What have airstrikes, beheadings, and Ebola got in common? Of all the reports that have dominated the international media during the past few months, perhaps the fearsome Ebola disease outbreak in West Africa, the gruesome beheadings of three Western citizens by Islamic States of the Levant (ISIL) and the US-led coalition of the willing devastating airstrikes against ISIL stand out.
These three events are testing our collective humanity and inhumanity at the same time. The conflicting reactions to these events are stretching to the limits our collective sense of compassion and responsibility for fellow humans in times of adversity and need. But the same events are exposing our proclivity to avenge and destroy those who we perceive to be the “other.”
While governments, non-governmental organizations, civic society organizations, as well as brave and selfless individuals are expressing “man’s humanity to man,” fighting the dangerously spreading Ebola disease in the West African sub-region, ISIL militants are busy showing “man’s inhumanity to man” in gory acts of beheading innocent Westerners, just as the USA is leading deadly retributive airstrikes against ISIL targets in Iraq and Syria, killing hundreds of innocent Iraqi and Syrian civilians, including women and children.
Despite decades of financial hardships, Cuba is reportedly sending a contingent of 165-strong army of doctors and specialists to West Africa to help in the effort to stop the spread of the Ebola disease. Following on the heels of Cuba’s announcement, the Obama Administration in the USA announced its own significantly enhanced aid package of 3,000 military personnel and 1,700 beds brings to help in stopping the spread of Ebola, while Obama sought Congress blessing to carry out air strikes in Syria against ISIL.
While the Canadian government is mulling upping its military contribution to the war against ISIL, aka ISIS (Islamic State of Iraq and Al-Sham), it announced September 25, 2014 it would increase its anti-Ebola assistance package from a paltry 2 million Canadian dollars to a whooping $30 million. China, for its part, has pledged 32 million US dollars to help West African nations to stem the spread of the disease. Pledges of help keep coming from nations around the globe just as nearly 50 countries have joined the “coalition of the willing” to “degrade and destroy” ISIL.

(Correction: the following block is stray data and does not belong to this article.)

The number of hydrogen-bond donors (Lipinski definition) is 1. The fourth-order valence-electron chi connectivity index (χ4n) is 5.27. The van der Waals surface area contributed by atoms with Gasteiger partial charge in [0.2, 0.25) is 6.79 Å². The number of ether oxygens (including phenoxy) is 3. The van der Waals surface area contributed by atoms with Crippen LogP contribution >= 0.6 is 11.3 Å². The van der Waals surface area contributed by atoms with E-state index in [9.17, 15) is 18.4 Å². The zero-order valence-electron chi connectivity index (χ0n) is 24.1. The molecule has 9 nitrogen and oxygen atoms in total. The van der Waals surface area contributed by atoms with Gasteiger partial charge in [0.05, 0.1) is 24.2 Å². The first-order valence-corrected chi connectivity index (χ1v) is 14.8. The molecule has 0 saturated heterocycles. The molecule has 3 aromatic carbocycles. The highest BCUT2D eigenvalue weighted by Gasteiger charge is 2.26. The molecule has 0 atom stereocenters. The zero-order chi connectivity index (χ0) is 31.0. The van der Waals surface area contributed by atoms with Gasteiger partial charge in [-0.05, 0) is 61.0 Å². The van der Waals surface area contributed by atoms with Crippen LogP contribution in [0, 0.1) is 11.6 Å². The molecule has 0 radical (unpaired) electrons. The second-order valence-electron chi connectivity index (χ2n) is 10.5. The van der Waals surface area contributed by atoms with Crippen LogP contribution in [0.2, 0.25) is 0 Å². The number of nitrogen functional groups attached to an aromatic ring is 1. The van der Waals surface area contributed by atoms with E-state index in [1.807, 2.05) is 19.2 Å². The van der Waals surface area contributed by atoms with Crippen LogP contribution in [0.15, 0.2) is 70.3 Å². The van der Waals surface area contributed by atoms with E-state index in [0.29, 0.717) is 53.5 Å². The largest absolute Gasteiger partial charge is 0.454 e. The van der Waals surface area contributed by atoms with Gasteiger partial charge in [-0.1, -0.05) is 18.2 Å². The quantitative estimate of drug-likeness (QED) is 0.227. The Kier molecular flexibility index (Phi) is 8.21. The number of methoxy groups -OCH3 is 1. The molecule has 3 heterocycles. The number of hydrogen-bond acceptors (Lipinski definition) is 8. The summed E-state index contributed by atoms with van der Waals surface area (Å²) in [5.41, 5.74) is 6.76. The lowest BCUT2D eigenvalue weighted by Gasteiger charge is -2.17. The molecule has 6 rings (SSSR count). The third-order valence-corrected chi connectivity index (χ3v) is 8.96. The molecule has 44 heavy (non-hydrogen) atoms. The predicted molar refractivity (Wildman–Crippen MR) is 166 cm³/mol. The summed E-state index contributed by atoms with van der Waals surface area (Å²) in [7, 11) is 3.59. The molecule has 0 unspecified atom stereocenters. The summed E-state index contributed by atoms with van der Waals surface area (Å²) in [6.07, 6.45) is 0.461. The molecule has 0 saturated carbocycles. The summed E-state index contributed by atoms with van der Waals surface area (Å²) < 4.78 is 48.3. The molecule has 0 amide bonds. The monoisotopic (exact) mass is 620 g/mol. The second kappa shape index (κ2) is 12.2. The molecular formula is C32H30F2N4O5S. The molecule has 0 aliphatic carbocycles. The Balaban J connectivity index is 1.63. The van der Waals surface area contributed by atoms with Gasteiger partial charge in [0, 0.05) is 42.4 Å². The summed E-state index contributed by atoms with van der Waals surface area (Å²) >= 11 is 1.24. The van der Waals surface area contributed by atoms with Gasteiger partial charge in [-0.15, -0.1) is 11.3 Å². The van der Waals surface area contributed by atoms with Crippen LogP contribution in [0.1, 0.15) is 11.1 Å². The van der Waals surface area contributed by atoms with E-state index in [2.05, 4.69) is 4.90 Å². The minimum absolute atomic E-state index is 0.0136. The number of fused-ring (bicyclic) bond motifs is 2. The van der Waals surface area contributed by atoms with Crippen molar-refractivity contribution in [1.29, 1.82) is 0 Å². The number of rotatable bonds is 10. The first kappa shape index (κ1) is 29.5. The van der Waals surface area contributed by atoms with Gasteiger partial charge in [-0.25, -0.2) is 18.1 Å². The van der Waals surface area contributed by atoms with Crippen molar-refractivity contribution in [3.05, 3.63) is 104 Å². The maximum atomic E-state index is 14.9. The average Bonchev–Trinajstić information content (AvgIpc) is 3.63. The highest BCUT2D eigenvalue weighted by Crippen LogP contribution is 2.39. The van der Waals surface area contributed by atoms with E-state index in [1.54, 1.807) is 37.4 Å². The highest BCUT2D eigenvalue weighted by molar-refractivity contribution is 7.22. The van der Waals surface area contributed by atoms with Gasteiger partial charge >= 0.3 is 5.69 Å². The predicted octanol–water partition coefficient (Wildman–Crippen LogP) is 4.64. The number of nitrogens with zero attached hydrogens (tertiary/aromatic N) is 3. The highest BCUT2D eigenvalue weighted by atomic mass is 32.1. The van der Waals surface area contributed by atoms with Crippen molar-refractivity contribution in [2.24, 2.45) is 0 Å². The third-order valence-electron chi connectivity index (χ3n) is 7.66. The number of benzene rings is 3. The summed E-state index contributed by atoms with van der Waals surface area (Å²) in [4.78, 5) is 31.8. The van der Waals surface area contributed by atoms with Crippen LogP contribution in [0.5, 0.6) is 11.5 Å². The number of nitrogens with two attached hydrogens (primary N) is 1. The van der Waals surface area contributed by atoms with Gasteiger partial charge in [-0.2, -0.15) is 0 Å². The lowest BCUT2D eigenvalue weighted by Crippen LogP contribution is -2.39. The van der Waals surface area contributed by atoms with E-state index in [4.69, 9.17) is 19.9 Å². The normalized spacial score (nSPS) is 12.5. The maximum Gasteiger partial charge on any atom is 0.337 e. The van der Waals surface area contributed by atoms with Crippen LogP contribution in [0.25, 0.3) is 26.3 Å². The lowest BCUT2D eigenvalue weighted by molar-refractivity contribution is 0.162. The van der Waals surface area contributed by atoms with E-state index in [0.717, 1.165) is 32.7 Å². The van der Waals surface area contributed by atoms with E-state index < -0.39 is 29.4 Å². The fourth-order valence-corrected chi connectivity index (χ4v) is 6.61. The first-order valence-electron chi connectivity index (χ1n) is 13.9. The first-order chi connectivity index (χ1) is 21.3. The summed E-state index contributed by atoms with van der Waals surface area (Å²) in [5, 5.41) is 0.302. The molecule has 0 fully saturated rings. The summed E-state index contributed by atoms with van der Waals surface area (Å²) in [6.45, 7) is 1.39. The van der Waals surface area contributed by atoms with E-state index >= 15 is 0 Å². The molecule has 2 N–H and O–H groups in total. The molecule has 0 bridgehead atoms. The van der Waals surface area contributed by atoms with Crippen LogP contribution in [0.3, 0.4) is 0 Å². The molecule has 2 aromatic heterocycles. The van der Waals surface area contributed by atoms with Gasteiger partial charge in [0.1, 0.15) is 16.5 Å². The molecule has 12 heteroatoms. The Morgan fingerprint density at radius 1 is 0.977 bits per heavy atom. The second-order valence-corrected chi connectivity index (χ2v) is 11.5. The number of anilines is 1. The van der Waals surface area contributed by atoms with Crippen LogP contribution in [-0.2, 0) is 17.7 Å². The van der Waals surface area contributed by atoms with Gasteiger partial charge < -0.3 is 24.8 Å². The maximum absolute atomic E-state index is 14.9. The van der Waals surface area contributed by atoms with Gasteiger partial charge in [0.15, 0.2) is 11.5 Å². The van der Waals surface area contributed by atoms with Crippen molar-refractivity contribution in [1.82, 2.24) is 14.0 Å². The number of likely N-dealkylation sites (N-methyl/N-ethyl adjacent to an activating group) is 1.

If there is anything these acts of beneficence and maleficence teach us, it is that the human being is very flexible, capable of both good and evil. Social thinker and founder of psychoanalysis Sigmund Freud saw two sides of human nature: selfish and pleasure –seeking with a sensual drive, a “pleasure principle” constantly urging us to take what we would and a self-destructive and aggressive drive, urging us to reject and to hate, pushing us to destroy others and ourselves.
Freud wrote, “Aggressive cruelty always lies in wait”, and, when it is not inhibited, it will be expressed and reveal us as ”savage beasts to whom the thoughts of sparring[our own kind] is alien.” Civil society, he said, is perpetually menaced with disintegration through this primordial hostility of men towards one another. He further wrote: “Aggressive cruelty always lies in wait” and when it is not inhibited it will be expressed and reveal us as “savage beasts to whom the thoughts of sparring [our own kind] is alien.” Civil society, he said is perpetually menaced with disintegration through this primordial hostility of men toward each other. As a sociologist, I disagree that aggression is innate. Far from being pre-wired to aggress, we learn to aggress in the same way we learn to love. That said, I am keenly aware that biology does play some role in human hostility. To discount the role of biology or genes in human tendency to aggress is tantamount to stupidity. There is always and ongoing interplay of genes and the social environment, but what constitutes social behavior in humans is quite powerfully impacted by social learning.
Again, unlike Freud, I take the more optimistic view of the human race. I share the positive stance taken by the Psalmist in the Bible: “That hast made him a little lower than the angels and hast crown him with glory and honour.” It has been demonstrated again and that we as human beings, after all, are infused with noble ideas of kindness, forgiveness, tolerance, and compassion. Let’s therefore brace ourselves for the future armed with the lessons of nobility, forgiveness, and tolerance, not forgetting, of course, the pitfalls of our vile excesses and our proclivity for destructive selfishness.
But forgiveness and tolerance should neither be misconstrued to mean pacifism nor support for the status quo ante. Forgiveness and tolerance must mean the readiness to act promptly and unequivocally to prevent the repetition of the crimes against humanity and working ceaselessly to bring justice to the legions of the disenfranchised, poverty-stricken, disease-stricken, war-ravaged peoples of the world. What is clear from the so-called religious and anti-terrorism “campaigns” are masked economic wars. In other words, they are struggles over scarce economic resources and scrambles to control political power. Religion and terrorism are mere fronts for deep-seated grievances over economic deprivation. Politics is the concentrated expression of economics, as V. I. Lenin, chief architect of the Russian Communist Revolution rightly noted.
By Charles Quist-Adade, PhD
President Obama Speaks at the U.N. Meeting on Ebola
“We will not stop, we will not relent until we halt this epidemic once and for all.” —President Obama to world leaders at the United Nations on the #Ebola epidemic in West Africa